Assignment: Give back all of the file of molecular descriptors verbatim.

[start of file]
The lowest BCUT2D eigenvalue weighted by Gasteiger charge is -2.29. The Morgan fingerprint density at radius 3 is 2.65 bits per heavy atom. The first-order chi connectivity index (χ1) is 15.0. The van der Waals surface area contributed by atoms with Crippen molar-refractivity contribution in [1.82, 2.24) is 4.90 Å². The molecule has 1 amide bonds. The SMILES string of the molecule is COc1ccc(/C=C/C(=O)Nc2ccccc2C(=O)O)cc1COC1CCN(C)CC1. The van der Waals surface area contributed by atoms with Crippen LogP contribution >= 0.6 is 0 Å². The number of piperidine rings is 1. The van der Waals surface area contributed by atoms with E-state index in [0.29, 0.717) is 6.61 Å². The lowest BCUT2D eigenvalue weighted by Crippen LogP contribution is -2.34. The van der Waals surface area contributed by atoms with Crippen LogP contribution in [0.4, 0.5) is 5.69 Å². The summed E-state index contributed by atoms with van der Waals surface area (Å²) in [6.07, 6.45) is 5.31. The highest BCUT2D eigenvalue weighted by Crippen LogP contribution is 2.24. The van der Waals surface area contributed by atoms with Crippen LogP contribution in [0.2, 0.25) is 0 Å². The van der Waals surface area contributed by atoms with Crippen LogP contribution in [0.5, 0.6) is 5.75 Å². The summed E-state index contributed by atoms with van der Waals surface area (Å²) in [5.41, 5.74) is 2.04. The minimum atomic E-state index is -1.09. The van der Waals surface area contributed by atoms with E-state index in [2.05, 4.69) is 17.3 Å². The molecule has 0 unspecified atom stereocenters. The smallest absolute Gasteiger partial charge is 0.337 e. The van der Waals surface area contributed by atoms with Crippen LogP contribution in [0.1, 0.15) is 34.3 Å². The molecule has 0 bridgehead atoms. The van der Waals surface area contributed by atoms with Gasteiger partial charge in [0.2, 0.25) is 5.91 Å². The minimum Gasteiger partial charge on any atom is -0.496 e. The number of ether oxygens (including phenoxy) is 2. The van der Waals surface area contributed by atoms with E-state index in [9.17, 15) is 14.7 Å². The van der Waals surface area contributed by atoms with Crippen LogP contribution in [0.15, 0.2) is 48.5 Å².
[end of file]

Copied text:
The lowest BCUT2D eigenvalue weighted by Gasteiger charge is -2.29. The Morgan fingerprint density at radius 3 is 2.65 bits per heavy atom. The first-order chi connectivity index (χ1) is 15.0. The van der Waals surface area contributed by atoms with Crippen molar-refractivity contribution in [1.82, 2.24) is 4.90 Å². The molecule has 1 amide bonds. The SMILES string of the molecule is COc1ccc(/C=C/C(=O)Nc2ccccc2C(=O)O)cc1COC1CCN(C)CC1. The van der Waals surface area contributed by atoms with Crippen LogP contribution >= 0.6 is 0 Å². The number of piperidine rings is 1. The van der Waals surface area contributed by atoms with E-state index in [0.29, 0.717) is 6.61 Å². The lowest BCUT2D eigenvalue weighted by Crippen LogP contribution is -2.34. The van der Waals surface area contributed by atoms with Crippen LogP contribution in [0.4, 0.5) is 5.69 Å². The summed E-state index contributed by atoms with van der Waals surface area (Å²) in [6.07, 6.45) is 5.31. The highest BCUT2D eigenvalue weighted by Crippen LogP contribution is 2.24. The van der Waals surface area contributed by atoms with Crippen LogP contribution in [0.2, 0.25) is 0 Å². The van der Waals surface area contributed by atoms with Crippen LogP contribution in [0.5, 0.6) is 5.75 Å². The summed E-state index contributed by atoms with van der Waals surface area (Å²) in [5.41, 5.74) is 2.04. The minimum atomic E-state index is -1.09. The van der Waals surface area contributed by atoms with E-state index in [2.05, 4.69) is 17.3 Å². The molecule has 0 unspecified atom stereocenters. The smallest absolute Gasteiger partial charge is 0.337 e. The van der Waals surface area contributed by atoms with Crippen LogP contribution in [0.1, 0.15) is 34.3 Å². The molecule has 0 bridgehead atoms. The van der Waals surface area contributed by atoms with Gasteiger partial charge in [0.2, 0.25) is 5.91 Å². The minimum Gasteiger partial charge on any atom is -0.496 e. The number of ether oxygens (including phenoxy) is 2. The van der Waals surface area contributed by atoms with E-state index in [9.17, 15) is 14.7 Å². The van der Waals surface area contributed by atoms with Crippen LogP contribution in [0.15, 0.2) is 48.5 Å².